Prediction: An Exciting Super Bowl

Bobby Curran
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Friday - February 02, 2011
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We’ve often seen excellent NFL conference championships followed by lackluster Super Bowls, but this year will prove an exception. Both the games between the Packers-Bears and Jets-Steelers tilts were entertaining, although it took the Jets until the second half to get rolling.

But this year’s Super Bowl has the ingredients for an exciting contest.

First, the quarterbacks are playmakers. Steelers signal caller Ben Roethlisberger has proven he’s comfortable on the biggest stage in sports. Even when his numbers are pedestrian as they were last week, he makes the plays when his team needs them most. Packers QB Aaron Rodgers has a similar skill set - tremendous ability to extend a play with his feet, and an uncanny ability to throw on the run while being chased by large men with evil intent.

Each QB has weapons - the Steelers have the wily veteran Hines Ward and the fastest pass catcher in the league in Mike Wallace along with the ground and pound abilities of Rashad Mendenhall. The Packers have four receivers who can hurt you. Greg Jennings is the marquee wideout, but Donald Driver, James Jones and Jordy Nelson all can hurt you. One wild card in the game is the uncertain status of Steelers center Maurkice Pouncey.

Defensively, each team has huge strength at linebacker. The Steelers duo of James Harrison and LaMarr Woodley cause major disruptions, and along with James Farrior are used extensively in the pass rush. Defensive coordinator Dick Le Beau gives Troy Polamalu unlimited freedom in lining up wherever he wants. The Packers defense is a Dom Capers creation that utilizes the linebackers to get after quarterbacks as well. Clay Mathews and AJ Hawk are all over the field. Charles Woodson has been very good for a long time; Tramon Williams has gotten there recently. The combination of nimble quarterbacks and high-pressure defenses should make this a classic.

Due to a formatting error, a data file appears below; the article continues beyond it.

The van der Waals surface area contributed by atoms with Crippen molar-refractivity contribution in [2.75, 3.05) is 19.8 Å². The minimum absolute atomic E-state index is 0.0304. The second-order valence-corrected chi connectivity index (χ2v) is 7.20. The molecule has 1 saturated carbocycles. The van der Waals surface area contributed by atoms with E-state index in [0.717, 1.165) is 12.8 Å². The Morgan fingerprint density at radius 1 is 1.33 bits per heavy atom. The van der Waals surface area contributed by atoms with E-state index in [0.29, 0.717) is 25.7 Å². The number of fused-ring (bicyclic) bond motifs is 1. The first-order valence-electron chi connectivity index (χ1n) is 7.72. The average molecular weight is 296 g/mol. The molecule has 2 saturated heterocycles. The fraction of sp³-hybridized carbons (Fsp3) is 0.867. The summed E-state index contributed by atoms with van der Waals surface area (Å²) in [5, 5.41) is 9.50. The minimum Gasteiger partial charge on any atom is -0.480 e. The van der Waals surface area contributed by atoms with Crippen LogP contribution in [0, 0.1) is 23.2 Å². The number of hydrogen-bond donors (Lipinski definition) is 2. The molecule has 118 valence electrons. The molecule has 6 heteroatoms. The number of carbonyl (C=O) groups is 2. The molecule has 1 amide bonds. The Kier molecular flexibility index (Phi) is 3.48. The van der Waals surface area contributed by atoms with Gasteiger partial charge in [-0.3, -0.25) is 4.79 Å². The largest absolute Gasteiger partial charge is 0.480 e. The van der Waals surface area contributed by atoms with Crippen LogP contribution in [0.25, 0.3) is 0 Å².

* Last week the BCS announced its payoffs to various conferences. The BCS conferences will share $145.2 million. The non-BCS conferences will split $24.72 million or about one -sixth as much. BCS executive director Bill Hancock said the payments “show the strength and fairness of the current system.” Huh? Really? Hancock reminds me of the lobbyists for Big Tobacco, fabulous speakers who can spin and twist the facts to the point you want to buy cigarettes for your kids, except you know that no matter how elegant the argument, they’re on the wrong side. Very similar to Bill Hancock - he can play spin-doctor with the best of them, but he’s on the wrong side. A playoff that settles the championship on the field of play is the right solution and will make way more money for the schools regardless of what nonsense the BCS comes up with.

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